Solid oxygen exhibits both simple molecular and magnetic properties. Below 10 GPa, dense solid oxygen is a spin-controlled crystal and as such exists under four structural arrangements presenting different magnetic ordering. Above 10 GPa, solid oxygen transforms into a dark-red solid known as the phase. The exact structure of the phase (monoclinic, C2/m) was determined only recently, revealing an intriguing condensed state for which the association of four O2 molecules into O8 entities prevail [1,2]. Beyond the stability field of its phase, i.e., above 96 GPa, solid oxygen has been shown to present a metallic state corresponding to the molecular phase. The study of the metallic phase has remained an outstanding experimental challenge for years because of the weak scattering power of oxygen in the 100 GPa range. Characterisation of the structural changes at the onset of metallisation is essential to understand the mechanism of the insulator-to-metal transition. Advanced single crystal growth techniques at high pressure and temperature and use of optimised conditions for performing microdiffraction are key to unravelling the elusive nature of metallic oxygen.

Fig. 11: a) Details of a diffraction image of solid oxygen at 133 GPa, overlaid with the indexing of reflections arising from identified twins, indicated by normal and italic indexing, respectively. b) A magnification of (a), illustrating two different reflections belonging to twin crystals. c) and d) Photomicrographs of two of the oxygen single crystals, oriented differently in surrounding He at 125 GPa in a diamond anvil cell. The field of view is approximately 75 µm.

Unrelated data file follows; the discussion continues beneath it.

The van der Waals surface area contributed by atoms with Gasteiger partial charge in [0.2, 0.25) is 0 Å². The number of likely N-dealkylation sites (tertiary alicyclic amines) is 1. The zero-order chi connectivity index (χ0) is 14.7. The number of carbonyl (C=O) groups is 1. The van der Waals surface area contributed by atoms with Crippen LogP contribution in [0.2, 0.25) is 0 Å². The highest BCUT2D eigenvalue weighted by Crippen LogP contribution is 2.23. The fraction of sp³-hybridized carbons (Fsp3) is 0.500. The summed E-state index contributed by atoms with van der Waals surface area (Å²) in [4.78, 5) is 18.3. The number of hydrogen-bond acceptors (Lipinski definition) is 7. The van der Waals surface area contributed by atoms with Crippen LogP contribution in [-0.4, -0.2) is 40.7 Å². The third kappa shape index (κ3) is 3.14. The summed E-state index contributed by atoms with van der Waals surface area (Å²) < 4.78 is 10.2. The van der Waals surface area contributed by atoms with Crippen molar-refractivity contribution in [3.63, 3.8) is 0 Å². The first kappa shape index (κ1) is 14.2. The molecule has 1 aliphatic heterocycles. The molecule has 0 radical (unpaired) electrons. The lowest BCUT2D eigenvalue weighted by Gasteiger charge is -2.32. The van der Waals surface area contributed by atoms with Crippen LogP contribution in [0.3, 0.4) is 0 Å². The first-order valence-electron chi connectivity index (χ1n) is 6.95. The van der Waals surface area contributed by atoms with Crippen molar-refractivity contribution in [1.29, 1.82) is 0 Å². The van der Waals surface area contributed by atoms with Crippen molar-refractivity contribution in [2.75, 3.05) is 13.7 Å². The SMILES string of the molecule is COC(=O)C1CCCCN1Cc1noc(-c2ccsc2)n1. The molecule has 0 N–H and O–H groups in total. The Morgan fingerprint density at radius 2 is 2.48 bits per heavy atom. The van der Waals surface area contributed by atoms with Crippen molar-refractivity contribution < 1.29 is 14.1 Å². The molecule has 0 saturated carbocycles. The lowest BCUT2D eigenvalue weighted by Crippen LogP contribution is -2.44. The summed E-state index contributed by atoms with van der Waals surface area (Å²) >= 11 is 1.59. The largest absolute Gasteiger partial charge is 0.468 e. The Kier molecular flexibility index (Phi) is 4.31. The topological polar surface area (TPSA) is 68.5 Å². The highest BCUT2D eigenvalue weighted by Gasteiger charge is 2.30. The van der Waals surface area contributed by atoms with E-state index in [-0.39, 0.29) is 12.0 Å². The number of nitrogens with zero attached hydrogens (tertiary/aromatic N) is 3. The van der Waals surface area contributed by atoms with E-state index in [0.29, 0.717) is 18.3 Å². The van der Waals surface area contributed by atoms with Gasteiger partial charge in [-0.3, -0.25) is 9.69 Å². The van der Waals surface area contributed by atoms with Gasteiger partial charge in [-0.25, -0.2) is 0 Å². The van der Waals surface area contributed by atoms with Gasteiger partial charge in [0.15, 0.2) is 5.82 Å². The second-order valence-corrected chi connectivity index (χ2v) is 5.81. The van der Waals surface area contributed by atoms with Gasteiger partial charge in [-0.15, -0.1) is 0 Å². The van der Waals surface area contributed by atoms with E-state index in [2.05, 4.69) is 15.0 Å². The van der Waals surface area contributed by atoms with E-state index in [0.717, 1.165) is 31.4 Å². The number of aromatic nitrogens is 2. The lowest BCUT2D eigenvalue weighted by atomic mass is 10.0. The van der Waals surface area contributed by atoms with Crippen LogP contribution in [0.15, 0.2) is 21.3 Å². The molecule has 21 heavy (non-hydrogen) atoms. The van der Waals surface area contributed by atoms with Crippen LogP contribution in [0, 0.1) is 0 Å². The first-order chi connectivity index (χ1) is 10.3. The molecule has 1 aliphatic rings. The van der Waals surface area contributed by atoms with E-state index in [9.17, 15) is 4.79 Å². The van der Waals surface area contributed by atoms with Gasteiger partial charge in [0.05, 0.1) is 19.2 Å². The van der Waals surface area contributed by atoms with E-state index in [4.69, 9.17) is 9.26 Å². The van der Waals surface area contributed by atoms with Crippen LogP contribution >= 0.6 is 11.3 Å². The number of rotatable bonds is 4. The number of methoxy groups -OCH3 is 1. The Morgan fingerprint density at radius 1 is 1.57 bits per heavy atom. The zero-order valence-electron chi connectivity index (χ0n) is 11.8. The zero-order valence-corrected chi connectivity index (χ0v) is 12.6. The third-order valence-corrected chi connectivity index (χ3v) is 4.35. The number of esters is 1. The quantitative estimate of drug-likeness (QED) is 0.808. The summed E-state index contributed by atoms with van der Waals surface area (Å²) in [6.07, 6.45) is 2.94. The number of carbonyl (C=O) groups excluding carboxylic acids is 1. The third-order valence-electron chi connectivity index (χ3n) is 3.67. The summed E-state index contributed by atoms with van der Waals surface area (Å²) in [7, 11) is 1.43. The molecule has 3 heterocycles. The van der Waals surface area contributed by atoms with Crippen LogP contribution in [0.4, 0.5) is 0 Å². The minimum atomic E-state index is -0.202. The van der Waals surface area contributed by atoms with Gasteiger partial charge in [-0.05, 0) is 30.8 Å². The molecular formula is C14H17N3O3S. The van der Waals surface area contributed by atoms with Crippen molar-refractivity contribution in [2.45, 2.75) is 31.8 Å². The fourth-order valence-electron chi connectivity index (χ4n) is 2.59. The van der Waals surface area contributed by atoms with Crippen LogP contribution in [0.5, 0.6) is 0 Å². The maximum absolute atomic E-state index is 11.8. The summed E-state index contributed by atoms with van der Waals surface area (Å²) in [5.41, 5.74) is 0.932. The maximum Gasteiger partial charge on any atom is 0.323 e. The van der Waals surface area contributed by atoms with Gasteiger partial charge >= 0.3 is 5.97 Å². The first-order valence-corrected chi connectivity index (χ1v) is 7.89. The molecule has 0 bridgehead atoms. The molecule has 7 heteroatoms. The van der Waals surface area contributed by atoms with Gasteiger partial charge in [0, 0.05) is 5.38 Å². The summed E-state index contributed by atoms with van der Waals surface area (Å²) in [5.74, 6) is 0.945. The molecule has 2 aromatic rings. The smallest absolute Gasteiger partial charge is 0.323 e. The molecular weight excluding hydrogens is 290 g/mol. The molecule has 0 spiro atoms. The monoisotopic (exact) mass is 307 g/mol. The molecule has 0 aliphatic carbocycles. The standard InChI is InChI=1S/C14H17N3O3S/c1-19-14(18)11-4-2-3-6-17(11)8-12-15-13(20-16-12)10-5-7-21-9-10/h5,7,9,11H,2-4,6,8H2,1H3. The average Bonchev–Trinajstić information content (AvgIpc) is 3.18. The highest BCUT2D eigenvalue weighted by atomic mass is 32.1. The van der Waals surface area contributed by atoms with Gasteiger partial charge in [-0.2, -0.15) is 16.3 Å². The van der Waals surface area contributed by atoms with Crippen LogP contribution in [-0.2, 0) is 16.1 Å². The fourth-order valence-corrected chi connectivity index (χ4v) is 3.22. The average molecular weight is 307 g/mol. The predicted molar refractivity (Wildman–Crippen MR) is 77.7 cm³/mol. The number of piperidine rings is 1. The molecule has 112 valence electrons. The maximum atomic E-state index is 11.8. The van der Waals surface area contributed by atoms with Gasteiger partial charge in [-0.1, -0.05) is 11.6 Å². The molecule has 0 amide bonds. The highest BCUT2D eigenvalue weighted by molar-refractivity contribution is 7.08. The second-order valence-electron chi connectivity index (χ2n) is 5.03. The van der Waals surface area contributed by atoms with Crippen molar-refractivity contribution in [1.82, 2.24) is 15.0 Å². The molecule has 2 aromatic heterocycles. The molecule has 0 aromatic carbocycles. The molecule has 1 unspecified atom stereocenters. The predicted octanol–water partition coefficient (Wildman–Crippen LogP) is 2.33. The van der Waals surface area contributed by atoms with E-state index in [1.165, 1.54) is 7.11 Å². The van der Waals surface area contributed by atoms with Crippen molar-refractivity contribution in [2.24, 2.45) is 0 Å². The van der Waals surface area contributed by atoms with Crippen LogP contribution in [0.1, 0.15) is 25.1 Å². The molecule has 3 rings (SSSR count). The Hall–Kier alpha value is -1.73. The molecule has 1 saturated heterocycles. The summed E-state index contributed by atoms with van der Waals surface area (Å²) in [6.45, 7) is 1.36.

To address this problem, we carried out angle-dispersive X-ray diffraction experiments at beamline ID27 on single crystals of solid oxygen embedded in helium, the best hydrostatic pressure transmitting medium. Crystals were grown with different orientations as assessed by the anisotropic optical properties of the phase (see Figure 11). X-ray diffraction images were collected over the full high pressure cell aperture (2+/-35°). Below 96 GPa, all observed reflections were well indexed to the known monoclinic C2/m unit cell of the phase. Upon pressure increase, twinning was reproducibly observed in all crystals. Nevertheless, the crystal mosaicity remained very small up to 96 GPa owing to the good hydrostatic conditions. Upon transition to the metallic phase, diffraction images (Figure 11) showed significant changes characterised by broadening and sliding of the Bragg diffraction spots, the latter being indicative of the displacive nature of the structural transition. The crystalline structure of the metallic phase was shown to present the same symmetry and space group (C2/m) as oxygen, in good agreement with ab initio calculations [3]. This result was corroborated by Raman spectroscopy carried out on single crystals in the phase. The sharp change measured for the monoclinic lattice parameters above 96 GPa, illustrated in Figure 12, indicated a first-order transition taking place essentially in the ab plane. The structural change is characterised by the connection of the O8 units along the b-direction as indicated by the strong contraction of the b-axis between 96 and 106 GPa.

Fig. 12: Pressure dependence of lattice constants a, b, c and angle ß of the C2/m monoclinic unit cell compared with values from a previous energy dispersive X-ray diffraction experiment [4] and ab initio calculations.

In brief, the present X-ray diffraction and spectroscopic results in combination with the ab initio calculations indicate that the metallisation of solid oxygen takes place by a band gap closure in the phase and is followed by the destabilisation of the molecular lattice towards the denser structure of the phase, in which dissociation of the O8 units occurs.



[1] L.F. Lundegaard et al., Nature, 443, 201 (2006).
[2] H. Fujihisa et al., Phys. Rev. Lett., 97, 085503 (2006).
[3] Y. Ma, A.R. Oganov and C.W. Glass, Phys. Rev. B, 76, 064101 (2007).
[4] G. Weck et al., Phys. Rev. Lett. 88, 035504 (2002).


Principal publication and authors

G. Weck (a), S. Desgreniers (b), P. Loubeyre (a), and M. Mezouar (c), Phys. Rev. Lett. 102, 255503 (2009).
(a) CEA, Bruyères le Châtel (France)
(b) Laboratoire de physique des solides denses, Université d’Ottawa, Ottawa (Canada)
(c) ESRF